NetWare Loadable Module

From Wikipedia, the free encyclopedia

NetWare Loadable Module
Filename extension
Magic numberNetWare Loadable Module
Developed byNovell
Type of formatExecutable, Shared library

A NetWare Loadable Module[1][2][3] (NLM) is a loadable kernel module (a binary code module) that can be loaded into Novell's NetWare operating system. NLMs can implement hardware drivers, server functions (e.g. clustering), applications (e.g. GroupWise), system libraries or utilities.

NLMs were supported beginning with the Intel 80386-based NetWare version 3.x. Prior versions of NetWare had a monolithic kernel, and significant hardware or functionality changes required re-linking the kernel from object modules.

Due to stability issues with early third-party NLMs, they never became popular for server application programming, with few exceptions like antivirus programs, backup programs and certain database products.


Upon loading, a NLM requests resources, such as memory and process threads, from the NetWare kernel. The NetWare kernel tracks such requests, and can identify memory and other resources assigned to a specific NLM. NLMs may auto-load other NLMs upon which they themselves depend.

NLMs may register commands with the NetWare kernel, extending the command vocabulary available at the NetWare console prompt.

When properly coded, NLMs can be re-entrant, allowing multiple instances of the same code to be loaded and run.

Programming issues[edit]

Initially, Novell published a development toolkit for NLM programming including kernel API documentation and a C compiler (Watcom), but third-party support for the NLM executable function was very limited.

In early NetWare versions (prior to v4.x), all processes were executed in the kernel address space, without specific memory protection. It was therefore possible for bugs in NLMs to overwrite the kernel's or other NLM's address space and ultimately crash the server — in the mainframe-derived Novell terminology, this was known as an ABEND or ABnormal END.

Moreover, NetWare used a non-preemptive, or cooperative, multitasking model, meaning that an NLM was required to yield to the kernel regularly.[4] An NLM executing an infinite loop, for example, could therefore not be stopped.

In NetWare v4.x, Novell introduced a limited form of memory protection, which was extended to Protected Address Spaces in NetWare v5.x. Through these mechanisms, properly-coded NLMs can be loaded into their own address space, and mis-behaving NLMs can be prevented from compromising the kernel integrity.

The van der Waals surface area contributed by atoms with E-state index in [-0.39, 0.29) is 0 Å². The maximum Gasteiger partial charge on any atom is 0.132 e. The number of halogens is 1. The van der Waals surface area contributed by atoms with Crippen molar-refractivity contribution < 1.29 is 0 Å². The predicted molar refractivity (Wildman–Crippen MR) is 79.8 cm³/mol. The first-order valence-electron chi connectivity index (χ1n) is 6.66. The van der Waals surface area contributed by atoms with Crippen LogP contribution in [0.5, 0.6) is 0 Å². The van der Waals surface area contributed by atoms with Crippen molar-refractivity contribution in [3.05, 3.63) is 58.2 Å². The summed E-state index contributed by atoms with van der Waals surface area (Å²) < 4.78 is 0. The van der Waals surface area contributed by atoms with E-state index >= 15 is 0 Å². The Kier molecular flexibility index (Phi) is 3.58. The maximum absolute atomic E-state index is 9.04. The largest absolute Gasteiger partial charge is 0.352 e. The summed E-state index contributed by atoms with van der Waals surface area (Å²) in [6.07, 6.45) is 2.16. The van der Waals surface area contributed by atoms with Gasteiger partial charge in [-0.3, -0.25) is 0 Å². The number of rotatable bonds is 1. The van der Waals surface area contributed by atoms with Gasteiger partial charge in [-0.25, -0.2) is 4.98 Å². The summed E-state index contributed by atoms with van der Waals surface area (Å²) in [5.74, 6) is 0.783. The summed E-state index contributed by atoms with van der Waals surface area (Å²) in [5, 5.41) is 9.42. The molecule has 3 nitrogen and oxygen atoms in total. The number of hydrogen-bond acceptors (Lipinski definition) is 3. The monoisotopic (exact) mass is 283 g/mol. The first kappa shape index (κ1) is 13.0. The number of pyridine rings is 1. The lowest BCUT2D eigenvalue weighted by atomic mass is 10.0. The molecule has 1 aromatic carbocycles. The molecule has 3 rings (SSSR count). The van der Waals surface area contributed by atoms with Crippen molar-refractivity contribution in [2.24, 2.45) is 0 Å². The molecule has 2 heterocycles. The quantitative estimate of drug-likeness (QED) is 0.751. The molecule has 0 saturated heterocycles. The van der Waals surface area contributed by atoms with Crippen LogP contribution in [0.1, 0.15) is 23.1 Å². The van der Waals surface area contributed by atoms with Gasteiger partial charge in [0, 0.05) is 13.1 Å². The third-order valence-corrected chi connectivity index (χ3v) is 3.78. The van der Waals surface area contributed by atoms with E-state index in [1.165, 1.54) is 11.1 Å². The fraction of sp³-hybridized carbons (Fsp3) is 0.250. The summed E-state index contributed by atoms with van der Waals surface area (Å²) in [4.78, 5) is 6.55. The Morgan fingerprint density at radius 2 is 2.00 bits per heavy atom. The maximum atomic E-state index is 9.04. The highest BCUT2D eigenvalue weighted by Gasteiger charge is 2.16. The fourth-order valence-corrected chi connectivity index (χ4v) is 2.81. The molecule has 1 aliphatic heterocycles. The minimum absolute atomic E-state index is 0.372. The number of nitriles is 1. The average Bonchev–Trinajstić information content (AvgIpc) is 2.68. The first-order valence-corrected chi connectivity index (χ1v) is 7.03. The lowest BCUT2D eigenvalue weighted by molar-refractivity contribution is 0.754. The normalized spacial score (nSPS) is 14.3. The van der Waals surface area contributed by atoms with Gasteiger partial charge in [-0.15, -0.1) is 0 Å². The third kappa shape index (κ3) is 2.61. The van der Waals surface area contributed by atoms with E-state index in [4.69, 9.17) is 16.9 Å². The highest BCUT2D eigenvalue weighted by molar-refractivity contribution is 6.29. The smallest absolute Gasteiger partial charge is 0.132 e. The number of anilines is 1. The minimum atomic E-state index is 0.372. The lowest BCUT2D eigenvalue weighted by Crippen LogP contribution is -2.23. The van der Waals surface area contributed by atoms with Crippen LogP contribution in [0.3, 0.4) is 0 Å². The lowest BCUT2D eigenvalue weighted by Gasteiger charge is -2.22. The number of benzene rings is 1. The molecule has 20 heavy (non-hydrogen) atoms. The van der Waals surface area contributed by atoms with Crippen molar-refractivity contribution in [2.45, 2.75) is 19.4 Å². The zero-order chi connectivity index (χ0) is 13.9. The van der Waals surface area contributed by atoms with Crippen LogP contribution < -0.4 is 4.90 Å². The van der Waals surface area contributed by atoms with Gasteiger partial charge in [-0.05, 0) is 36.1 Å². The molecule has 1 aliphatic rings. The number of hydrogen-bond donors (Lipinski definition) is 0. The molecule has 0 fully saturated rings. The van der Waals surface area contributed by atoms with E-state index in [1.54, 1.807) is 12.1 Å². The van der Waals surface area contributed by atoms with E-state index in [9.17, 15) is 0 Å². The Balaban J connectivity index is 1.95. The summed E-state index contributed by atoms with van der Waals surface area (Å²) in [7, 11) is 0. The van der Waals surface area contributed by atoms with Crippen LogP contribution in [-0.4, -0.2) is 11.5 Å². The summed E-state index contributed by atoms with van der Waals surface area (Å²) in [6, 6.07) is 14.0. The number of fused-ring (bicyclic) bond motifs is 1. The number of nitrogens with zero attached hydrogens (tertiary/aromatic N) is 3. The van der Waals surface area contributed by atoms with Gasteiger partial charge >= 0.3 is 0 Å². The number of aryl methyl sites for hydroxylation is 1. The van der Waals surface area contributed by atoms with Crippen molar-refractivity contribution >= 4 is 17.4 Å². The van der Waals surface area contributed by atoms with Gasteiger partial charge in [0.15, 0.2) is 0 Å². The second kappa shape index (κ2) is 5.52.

Official compilers that produce NLMs are:

NLM development is also possible with GNU cc and binutils.[6] More details are available in NetWare Loadable Module Programming HOWTO by Martin Hinner.[7]

Client-side NLMs with NIOS[edit]

Announcing it in March 1995,[8][9] Novell introduced a new 32-bit DOS/Windows NetWare client (Client 32 based on ODI32/NIOS)[10] in 1996, replacing the former 16-bit client based on ODI/VLM. Its NIOS component (NetWare I/O Subsystem[8][11][12]) used techniques similar to DPMS to relocate and run NLMs in protected mode and extended memory in order to reduce the conventional memory footprint of the client down to 2 to 5 KB.[13][11]

See also[edit]


  1. ^ Dave Kearns (October 3, 2006). "Revelation: A NetWare Loadable Module that's still around". Computerworld.
  2. ^ "Database server choices for NetWare". Computerworld.
  3. ^ "Hands on: Getting Macs and PCs to play well together". Computerworld.
  4. ^ Mark Foust (2001). NetWare Administration: NetWare 4.0-6.0.
  5. ^ "Metrowerks website". Archived from the original on January 6, 2009.
  6. ^ "NLM development under Linux".
  7. ^ "NetWare Loadable Module Programming HOWTO".
  8. ^ a b "Novell to dress up Tuxedo and deliver 32-bit client". Network World: 141. March 27, 1995. Retrieved August 18, 2018.
  9. ^ "Network Edition - Cover Story". PC Magazine: NE27. October 24, 1995. Retrieved August 18, 2018.
  10. ^ "Netware Input/Output Subsystem".
  11. ^ a b Liebing, Edward A. (May 1, 1996). "NetWare Client 32 for DOS/Windows: Overview of Architecture and Features". Novell AppNotes. Novell. Archived from the original on August 18, 2018. Retrieved August 18, 2018.
  12. ^ Hendrick, Ben (November 1, 1996). "Overview of NetWare Client 32 for Windows 95". Novell AppNotes. Novell. Archived from the original on August 18, 2018. Retrieved August 18, 2018.
  13. ^ Paul, Matthias R. (July 30, 1997). NWDOS-TIPs — Tips & Tricks rund um Novell DOS 7, mit Blick auf undokumentierte Details, Bugs und Workarounds. MPDOSTIP. Release 157 (in German) (3 ed.). Archived from the original on May 22, 2016. Retrieved January 11, 2012. (NB. NWDOSTIP.TXT is a comprehensive work on Novell DOS 7 and OpenDOS 7.01, including the description of many undocumented features and internals. It is part of the author's yet larger MPDOSTIP.ZIP collection maintained up to 2001 and distributed on many sites at the time. The provided link points to a HTML-converted older version of the NWDOSTIP.TXT file.)

Further reading[edit]